Nuclear weapons can be eliminated: Chapter 2, Part 7

Chapter 2: South Asia’s cold war
Part 7: Path to dismantling of nuclear arsenals

by Junichiro Hayashi, Staff Writer

Dialogue between all nuclear nations needed

In late February, as the city of Chennai in southern India sweltered in 30-degree temperatures (°C), a heated debate went on at a symposium on nuclear disarmament being held at a local hotel.

Sponsored by the Centre for Security Analysis, the symposium was attended by about 40 military leaders and researchers. Following his speech, V. R. Raghavan, 73, the centre’s president, patiently answered questions from the audience. “If the number of nuclear weapons is reduced, it will be more difficult for terrorists to obtain them,” he said. “So, we must eliminate them entirely.”

Mr. Raghavan was in the Indian Army for 37 years until retiring in 1994 after serving as Director General of Military Operations. He now serves on the advisory board for the International Commission on Nuclear Non-proliferation and Disarmament, a joint initiative of the Australian and Japanese governments, which has fostered debate on nuclear issues.

After his lecture, I asked Mr. Raghavan how nuclear weapons could be eliminated.

“Creating an international treaty by which countries agree not to use nuclear weapons would make it possible to eliminate them,” he said, “but whether or not P5 takes action is the key.”

P5 refers to the permanent members of the United Nations Security Council: the U.S., Russia, China, the U.K. and France. These are also the five nuclear nations as set forth under the terms of the Nuclear Non-proliferation Treaty. The progress on nuclear disarmament that has been made thus far has been the result of cuts by these five nations to their own arsenals and negotiations between the U.S. and Russia.

Neither India nor Pakistan is a party to the NPT, however, and they seldom have opportunities to meet with P5 nations. For this reason, Raghavan said he feels it is necessary to create an opportunity for all of the nuclear nations to sit down to talks together.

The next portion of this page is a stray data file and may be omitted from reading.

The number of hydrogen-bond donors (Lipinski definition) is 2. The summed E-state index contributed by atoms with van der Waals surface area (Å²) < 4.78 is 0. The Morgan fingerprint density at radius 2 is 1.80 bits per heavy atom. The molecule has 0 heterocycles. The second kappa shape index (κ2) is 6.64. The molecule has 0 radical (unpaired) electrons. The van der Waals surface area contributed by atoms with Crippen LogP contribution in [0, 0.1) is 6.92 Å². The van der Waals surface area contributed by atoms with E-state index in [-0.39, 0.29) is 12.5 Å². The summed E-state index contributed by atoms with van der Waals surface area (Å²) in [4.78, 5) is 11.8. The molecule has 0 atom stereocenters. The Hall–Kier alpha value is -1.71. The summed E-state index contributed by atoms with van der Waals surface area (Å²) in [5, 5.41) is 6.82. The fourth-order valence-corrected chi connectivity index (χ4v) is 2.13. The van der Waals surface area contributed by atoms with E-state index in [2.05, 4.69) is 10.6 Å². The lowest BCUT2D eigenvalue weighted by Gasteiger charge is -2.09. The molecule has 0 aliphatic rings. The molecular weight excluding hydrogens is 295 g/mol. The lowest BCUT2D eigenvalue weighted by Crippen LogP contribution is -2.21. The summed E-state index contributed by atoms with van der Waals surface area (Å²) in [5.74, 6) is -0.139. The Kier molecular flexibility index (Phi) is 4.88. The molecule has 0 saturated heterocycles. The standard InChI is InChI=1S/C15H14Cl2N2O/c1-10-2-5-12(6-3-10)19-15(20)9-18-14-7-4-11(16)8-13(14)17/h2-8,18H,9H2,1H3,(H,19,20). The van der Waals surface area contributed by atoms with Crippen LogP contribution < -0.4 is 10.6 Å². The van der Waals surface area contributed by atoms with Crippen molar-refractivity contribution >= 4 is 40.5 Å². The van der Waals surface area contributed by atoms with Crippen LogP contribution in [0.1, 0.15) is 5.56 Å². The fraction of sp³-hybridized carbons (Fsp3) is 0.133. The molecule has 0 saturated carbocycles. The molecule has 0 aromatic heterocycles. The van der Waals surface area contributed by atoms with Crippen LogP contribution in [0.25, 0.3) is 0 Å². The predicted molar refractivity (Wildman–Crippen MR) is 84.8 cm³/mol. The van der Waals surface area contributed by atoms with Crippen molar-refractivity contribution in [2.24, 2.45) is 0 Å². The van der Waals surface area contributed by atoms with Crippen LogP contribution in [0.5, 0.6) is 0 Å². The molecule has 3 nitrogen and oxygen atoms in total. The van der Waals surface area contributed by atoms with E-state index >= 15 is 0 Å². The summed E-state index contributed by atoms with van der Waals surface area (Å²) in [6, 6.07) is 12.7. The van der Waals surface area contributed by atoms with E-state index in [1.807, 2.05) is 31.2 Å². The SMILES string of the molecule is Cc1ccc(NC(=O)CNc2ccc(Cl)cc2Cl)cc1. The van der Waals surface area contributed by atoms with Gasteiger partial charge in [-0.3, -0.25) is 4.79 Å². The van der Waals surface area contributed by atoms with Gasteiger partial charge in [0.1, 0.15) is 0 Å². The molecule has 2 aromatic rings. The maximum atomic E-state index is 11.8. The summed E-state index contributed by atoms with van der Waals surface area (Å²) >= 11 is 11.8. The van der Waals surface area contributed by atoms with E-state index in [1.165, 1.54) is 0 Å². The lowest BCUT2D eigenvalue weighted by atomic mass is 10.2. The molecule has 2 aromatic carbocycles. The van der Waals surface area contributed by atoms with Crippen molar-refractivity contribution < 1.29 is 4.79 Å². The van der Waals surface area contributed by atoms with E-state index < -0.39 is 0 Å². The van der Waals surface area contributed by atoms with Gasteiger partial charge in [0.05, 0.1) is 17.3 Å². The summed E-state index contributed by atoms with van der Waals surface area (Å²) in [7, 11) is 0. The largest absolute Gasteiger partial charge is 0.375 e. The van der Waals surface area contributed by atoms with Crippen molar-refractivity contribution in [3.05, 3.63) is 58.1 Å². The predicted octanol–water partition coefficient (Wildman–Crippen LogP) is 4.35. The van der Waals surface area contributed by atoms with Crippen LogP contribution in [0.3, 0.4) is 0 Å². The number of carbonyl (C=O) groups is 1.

In Pakistan as well, few people suggest that the nation should take the lead and cut its own nuclear arsenal. At the Institute of Strategy Studies, Islamabad, Fazal Rahman, 48, said, “Nothing will happen on nuclear abolition unless the U.S. takes action. And as long as China has nuclear weapons, India won’t give them up.”

Most of the other experts I met in India and Pakistan said that before nuclear weapons can be abolished, steps must be taken to prevent their use and development. Improving relations with neighboring nations is a basic premise. If no progress is made in this area soon, in order to achieve nuclear disarmament and non-proliferation both countries must place top priority on efforts to effectuate the Comprehensive Test Ban Treaty (CTBT), which neither nation has signed.

Other nations besides the P5 acquired nuclear weapons in the latter half of the 20th Century, just as India and Pakistan did. The situation in the two nations demonstrates how difficult it is for a country to give up nuclear weapons once it has acquired them. The goal of nuclear abolition can be reached down the difficult paths to global dialogue on nuclear disarmament and the building of mutual trust between regions.

(Originally published on March 27, 2009)

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